Count Alexei: How could I have known of such a degree of filial respect? Anyway, I would have taken no chances, because from the moment I saw you, I wanted you to come to Russia.
Catherine: Please, be careful. My husband will be told.
Count Alexei: Your husband doesn't mean a thing to you.
Catherine: He does. I'll always be faithful to him.
Count Alexei: Don't be absurd. Those ideas are old-fashioned. This is the eighteenth century.
Catherine: But I'm not a Russian. I'm going now.
Count Alexei: (insistent) I told you I wanted to see you alone. I won't wait any longer. I'll be at the stables tomorrow morning when you go for your ride.
Catherine: Maybe I won't care to ride anymore.
Count Alexei: In any event, I'll be there, and you'd better be there too.
Catherine: I will not.

When propositioned (and invited to meet in the stables the next morning), Catherine threatened to report his advances to her mother, with emphasis from her cracked whip: "And furthermore, I'm going to tell my mother all about you." She paused after partially running off, when he presented her with a locket with his picture: "On the reverse side of this miniature is a diamond. Don't lose the diamond." She stuffed it down her bodice.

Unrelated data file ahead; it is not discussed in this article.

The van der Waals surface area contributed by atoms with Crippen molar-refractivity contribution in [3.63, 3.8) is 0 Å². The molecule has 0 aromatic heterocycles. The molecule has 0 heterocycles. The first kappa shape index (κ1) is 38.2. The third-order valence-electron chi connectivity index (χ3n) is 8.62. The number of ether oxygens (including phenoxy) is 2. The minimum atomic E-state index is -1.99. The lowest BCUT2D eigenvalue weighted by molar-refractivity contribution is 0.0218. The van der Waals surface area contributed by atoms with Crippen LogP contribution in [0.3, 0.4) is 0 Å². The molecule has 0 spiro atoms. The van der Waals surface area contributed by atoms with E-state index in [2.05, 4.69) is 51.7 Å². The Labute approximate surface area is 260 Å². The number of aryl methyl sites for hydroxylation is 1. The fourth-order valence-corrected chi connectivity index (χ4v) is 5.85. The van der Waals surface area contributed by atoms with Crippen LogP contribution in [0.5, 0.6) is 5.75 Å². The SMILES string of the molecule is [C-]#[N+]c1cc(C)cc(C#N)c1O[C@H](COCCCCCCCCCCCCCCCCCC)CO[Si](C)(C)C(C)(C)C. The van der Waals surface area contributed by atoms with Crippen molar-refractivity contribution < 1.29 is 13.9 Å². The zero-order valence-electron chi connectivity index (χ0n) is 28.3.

The Empress' Issues with Her Nephew:

Meanwhile after a week of marriage, the crazed Grand Duke was in the cathedral's burial area next to a sarcophagus, when the Empress questioned him: "What are you doing here sneaking around like a ghost?" He told her that he hated his new wife and didn't want her. With ambitions for him, the Empress encouraged him to be patient:

You'll make a fine Emperor someday, you idiot! You don't even know that you can't force a woman to be sweet to you. She's only a child! Be patient with her. You know our people are waiting for you to raise a family. They don't care whether you like her or not....I picked her for your wife, and your wife she will remain as long as I live. Get that into your skull. You're man enough to manage your own affairs. I don't want to hear any more about it. Do you understand me?

As he kissed the hem of her skirt, she responded by kicking him before hurriedly marching off.

The Revelation of the Count's Amorous Relationship with the Empress:

The following morning, the Empress summoned Count Alexei to the council chambers, to discuss the threat of possible war with Finland. Reportedly, the Empress was in a sour mood ("The last few days she's turned sour, like milk that's been standing too long").